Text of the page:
…this is how I’d do it. (see end of post for a zillion disclaimers)
I find credit card arbitrage a scary and overwhelming idea and don’t plan to do it. However, I was recently reading on My Dollar Plan about how she does it with over $200,000. I don’t think I could handle that—so much to keep track of. Plus, she mentioned that if she accidentally goes over her 0% period on the credit cards, she’ll have to pay something like $20-30 a day in interest.
At the same time, I admire her for having all her ducks in a row. I also think that doing this makes a lot more sense if you have a lot of money in play like she does–otherwise it might not be worth the effort. I’ll do some calculations later on to explain why.
I got to talking with Micah about how it works and began to come up with how I’d do it… Supposing that I had $1 mil in available credit and wanted to do this.
Well, I’d probably only take out $200,000 or so for it…because I’d still be nervous. I might go up later, but this is where I’d start to make sure everything worked.
So I’d open, say, 4 credit cards with $50,000 available on each at 0% interest. Or realistically, I might have to open 16 credit cards with $12,500 balances…. I would then use them to fund two $100,000 CD accounts (say at 4.5% interest at two different banks–so as to get the FDIC coverage). I might put it in money market accounts, depending on the rates and whether I was worried about penalties. But let’s just say CDs here, since you’ve got the rate locked-in.
If I couldn’t get the credit cards at 0% interest, I’d also open cards that did 0% balance transfer and immediately transfer the balance to them.
Of course, these good rates only last for a certain period. And as I mentioned above, interest become awful if you keep the balance on them longer!
So I’d set up a spreadsheet with info on each card–its number, bank, balance, and the expiration of its 0% period. I’d check this sheet every week (just pop in and look it over to make sure nothing’s due this week) and, more importantly, set up reminders via Google Calendar for 2 weeks or so before they expired.
I’d have to work out beforehand about how long it took for me to apply and get my application processed and get my card. I’m just putting in two weeks to represent the real number.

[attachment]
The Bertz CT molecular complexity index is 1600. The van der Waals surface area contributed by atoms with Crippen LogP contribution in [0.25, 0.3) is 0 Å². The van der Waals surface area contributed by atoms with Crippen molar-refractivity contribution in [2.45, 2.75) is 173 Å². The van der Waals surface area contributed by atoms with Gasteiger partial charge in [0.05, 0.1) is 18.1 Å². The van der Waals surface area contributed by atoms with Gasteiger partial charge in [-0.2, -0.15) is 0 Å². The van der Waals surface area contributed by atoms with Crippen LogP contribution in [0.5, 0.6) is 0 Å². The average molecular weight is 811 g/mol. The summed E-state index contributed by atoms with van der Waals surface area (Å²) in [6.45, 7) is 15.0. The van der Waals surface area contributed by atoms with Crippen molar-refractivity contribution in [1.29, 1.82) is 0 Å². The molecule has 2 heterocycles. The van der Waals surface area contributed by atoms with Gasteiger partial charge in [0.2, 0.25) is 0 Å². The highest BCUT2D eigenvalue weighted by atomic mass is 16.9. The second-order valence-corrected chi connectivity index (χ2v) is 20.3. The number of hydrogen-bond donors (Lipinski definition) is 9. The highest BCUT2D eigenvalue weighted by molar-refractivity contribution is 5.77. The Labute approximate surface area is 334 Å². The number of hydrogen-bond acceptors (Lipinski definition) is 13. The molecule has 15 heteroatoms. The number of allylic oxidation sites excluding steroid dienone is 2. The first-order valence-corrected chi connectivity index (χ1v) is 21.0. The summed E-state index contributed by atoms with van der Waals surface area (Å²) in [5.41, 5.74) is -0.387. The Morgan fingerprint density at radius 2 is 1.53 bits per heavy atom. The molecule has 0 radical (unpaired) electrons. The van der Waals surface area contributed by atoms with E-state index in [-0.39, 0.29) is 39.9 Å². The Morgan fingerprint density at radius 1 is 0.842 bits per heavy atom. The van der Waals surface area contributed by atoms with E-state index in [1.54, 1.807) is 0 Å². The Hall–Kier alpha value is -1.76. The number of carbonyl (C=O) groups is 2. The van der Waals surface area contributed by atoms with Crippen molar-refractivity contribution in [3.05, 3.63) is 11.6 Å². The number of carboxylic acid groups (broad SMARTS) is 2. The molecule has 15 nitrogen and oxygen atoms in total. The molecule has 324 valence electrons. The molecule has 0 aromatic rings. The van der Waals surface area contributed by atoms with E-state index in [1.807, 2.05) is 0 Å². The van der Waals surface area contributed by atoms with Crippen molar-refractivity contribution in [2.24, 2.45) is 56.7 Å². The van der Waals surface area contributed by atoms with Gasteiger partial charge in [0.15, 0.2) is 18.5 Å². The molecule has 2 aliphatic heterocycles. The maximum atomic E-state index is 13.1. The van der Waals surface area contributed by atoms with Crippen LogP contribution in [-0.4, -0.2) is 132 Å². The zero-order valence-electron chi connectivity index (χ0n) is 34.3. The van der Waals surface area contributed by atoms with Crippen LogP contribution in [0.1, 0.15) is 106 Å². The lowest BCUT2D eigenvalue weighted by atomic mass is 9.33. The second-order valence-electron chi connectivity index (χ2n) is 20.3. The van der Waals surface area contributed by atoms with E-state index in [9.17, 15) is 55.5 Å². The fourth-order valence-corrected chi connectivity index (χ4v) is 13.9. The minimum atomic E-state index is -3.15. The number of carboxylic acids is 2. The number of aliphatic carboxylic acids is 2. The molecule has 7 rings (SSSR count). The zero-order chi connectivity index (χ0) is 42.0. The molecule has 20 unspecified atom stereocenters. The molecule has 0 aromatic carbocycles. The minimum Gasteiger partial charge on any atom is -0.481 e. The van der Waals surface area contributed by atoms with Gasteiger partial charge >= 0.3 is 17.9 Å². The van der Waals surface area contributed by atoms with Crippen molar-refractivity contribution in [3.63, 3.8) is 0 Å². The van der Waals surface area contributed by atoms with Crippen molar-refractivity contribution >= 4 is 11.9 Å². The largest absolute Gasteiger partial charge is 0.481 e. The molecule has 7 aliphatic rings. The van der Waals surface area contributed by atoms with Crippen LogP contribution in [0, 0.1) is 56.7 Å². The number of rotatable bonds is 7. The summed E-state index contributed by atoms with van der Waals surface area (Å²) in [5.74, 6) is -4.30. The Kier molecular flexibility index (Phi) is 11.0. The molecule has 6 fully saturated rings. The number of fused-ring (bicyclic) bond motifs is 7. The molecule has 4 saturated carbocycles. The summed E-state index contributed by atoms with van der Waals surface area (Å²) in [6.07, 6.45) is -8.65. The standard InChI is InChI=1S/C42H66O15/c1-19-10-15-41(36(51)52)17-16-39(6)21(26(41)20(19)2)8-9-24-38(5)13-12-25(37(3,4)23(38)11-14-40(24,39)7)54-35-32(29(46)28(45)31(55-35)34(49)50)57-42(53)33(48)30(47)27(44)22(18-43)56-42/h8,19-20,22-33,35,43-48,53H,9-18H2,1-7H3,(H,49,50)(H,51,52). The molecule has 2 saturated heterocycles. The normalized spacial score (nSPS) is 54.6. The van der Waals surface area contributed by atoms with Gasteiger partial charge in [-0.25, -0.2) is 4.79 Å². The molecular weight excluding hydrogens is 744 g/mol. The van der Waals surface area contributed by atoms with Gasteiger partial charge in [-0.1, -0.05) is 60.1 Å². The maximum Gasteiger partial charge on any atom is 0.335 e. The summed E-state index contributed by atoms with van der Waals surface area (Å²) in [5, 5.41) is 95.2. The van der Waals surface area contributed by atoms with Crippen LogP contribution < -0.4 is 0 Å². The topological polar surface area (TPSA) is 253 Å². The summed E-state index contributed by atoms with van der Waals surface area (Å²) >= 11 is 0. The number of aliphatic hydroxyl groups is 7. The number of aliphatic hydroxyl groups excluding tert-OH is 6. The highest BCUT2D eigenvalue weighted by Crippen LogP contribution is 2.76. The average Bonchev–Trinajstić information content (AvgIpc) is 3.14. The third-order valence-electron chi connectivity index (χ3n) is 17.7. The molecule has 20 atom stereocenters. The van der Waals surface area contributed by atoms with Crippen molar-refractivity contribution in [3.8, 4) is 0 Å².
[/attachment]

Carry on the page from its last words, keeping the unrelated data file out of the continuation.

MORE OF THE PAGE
2 weeks (or whatever) before each card expired, I’d find another good 0% balance transfer offer (I’d probably be saving all the offers I got), apply, and then transfer the balance a couple days before the 0% period expired on the old one.
Eventually, I’d withdraw the CD and pay off the cards.
One places where this could get tricky for me:
I’d be worried that I wouldn’t be able to get another good credit card in time. Of course, that’s the advantage of having it in a CD. If we were too close to the deadline, I could just withdraw the amount due and pay it off. Of course this would cut my CD’s interest earnings. But that’s better than paying interest on the credit card.
And last–why do I think it’s really only worthwhile if you have a lot of money in play?
If you had $1000 invested in our hypothetical 4.5% CD, you’d have $45 at the end of one year. That’s supposed to cover your effort with getting new 0% cards at the 6 month period, as well as any stress. I just don’t think it’s worth doing that on credit.
$5000? That’s $225. Still a bit low for all the work and stress.
$50,000? At $2,250 we’re getting somewhere.
$200,000? That’s $9,000. I think it’s a worthy return for the effort.
Yes, you could likely get higher returns if you put it in stocks…but what if they fell and you were owing $100,000 to credit card companies? Not cool, even if you transferred it around to avoid interest. Wayy too much risk there.
Conservative is the way to go here.
Of course, this is a thought experiment–I don’t have good credit or the right set of cajones to do this. But it’s interesting to think about!
And now the disclaimers: Mrs. Micah is certainly not a finance professional. If you want to do this, talk to a real finance professional (but only a trustworthy one because there are a lot of losers out there). All investing and borrowing actions are taken at your own risk of course. This is a thought-experiment and while I hope it’ll get you thinking too, I don’t want to encourage people to go into this if they’re not ready. Thanks!
photo by The Consumerist